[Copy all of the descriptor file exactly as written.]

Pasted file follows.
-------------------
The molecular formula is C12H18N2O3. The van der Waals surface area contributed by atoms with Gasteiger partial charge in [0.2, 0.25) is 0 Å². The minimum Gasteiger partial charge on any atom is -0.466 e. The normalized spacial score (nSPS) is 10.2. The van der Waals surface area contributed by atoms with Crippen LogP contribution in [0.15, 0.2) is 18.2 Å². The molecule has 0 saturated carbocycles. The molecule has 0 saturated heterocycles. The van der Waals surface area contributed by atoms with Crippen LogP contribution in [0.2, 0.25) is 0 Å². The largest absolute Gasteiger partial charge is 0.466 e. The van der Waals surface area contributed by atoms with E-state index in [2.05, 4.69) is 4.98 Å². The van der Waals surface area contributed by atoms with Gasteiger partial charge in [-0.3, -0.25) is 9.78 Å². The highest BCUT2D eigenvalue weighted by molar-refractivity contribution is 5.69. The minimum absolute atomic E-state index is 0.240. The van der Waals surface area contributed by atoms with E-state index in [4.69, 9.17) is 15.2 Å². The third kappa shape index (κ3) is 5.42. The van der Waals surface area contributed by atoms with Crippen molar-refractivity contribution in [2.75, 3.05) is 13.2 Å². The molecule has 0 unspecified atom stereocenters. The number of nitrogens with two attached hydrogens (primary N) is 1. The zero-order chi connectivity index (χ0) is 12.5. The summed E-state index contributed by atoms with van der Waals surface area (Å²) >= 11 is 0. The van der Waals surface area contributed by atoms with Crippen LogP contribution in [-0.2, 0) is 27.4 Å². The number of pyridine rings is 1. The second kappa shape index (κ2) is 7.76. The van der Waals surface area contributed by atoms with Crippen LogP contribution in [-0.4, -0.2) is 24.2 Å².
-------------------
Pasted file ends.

The molecular formula is C12H18N2O3. The van der Waals surface area contributed by atoms with Gasteiger partial charge in [0.2, 0.25) is 0 Å². The minimum Gasteiger partial charge on any atom is -0.466 e. The normalized spacial score (nSPS) is 10.2. The van der Waals surface area contributed by atoms with Crippen LogP contribution in [0.15, 0.2) is 18.2 Å². The molecule has 0 saturated carbocycles. The molecule has 0 saturated heterocycles. The van der Waals surface area contributed by atoms with Crippen LogP contribution in [0.2, 0.25) is 0 Å². The largest absolute Gasteiger partial charge is 0.466 e. The van der Waals surface area contributed by atoms with E-state index in [2.05, 4.69) is 4.98 Å². The van der Waals surface area contributed by atoms with Gasteiger partial charge in [-0.3, -0.25) is 9.78 Å². The highest BCUT2D eigenvalue weighted by molar-refractivity contribution is 5.69. The minimum absolute atomic E-state index is 0.240. The van der Waals surface area contributed by atoms with E-state index in [4.69, 9.17) is 15.2 Å². The third kappa shape index (κ3) is 5.42. The van der Waals surface area contributed by atoms with Crippen molar-refractivity contribution in [2.75, 3.05) is 13.2 Å². The molecule has 0 unspecified atom stereocenters. The number of nitrogens with two attached hydrogens (primary N) is 1. The zero-order chi connectivity index (χ0) is 12.5. The summed E-state index contributed by atoms with van der Waals surface area (Å²) >= 11 is 0. The van der Waals surface area contributed by atoms with Crippen LogP contribution in [-0.2, 0) is 27.4 Å². The number of pyridine rings is 1. The second kappa shape index (κ2) is 7.76. The van der Waals surface area contributed by atoms with Crippen LogP contribution in [-0.4, -0.2) is 24.2 Å².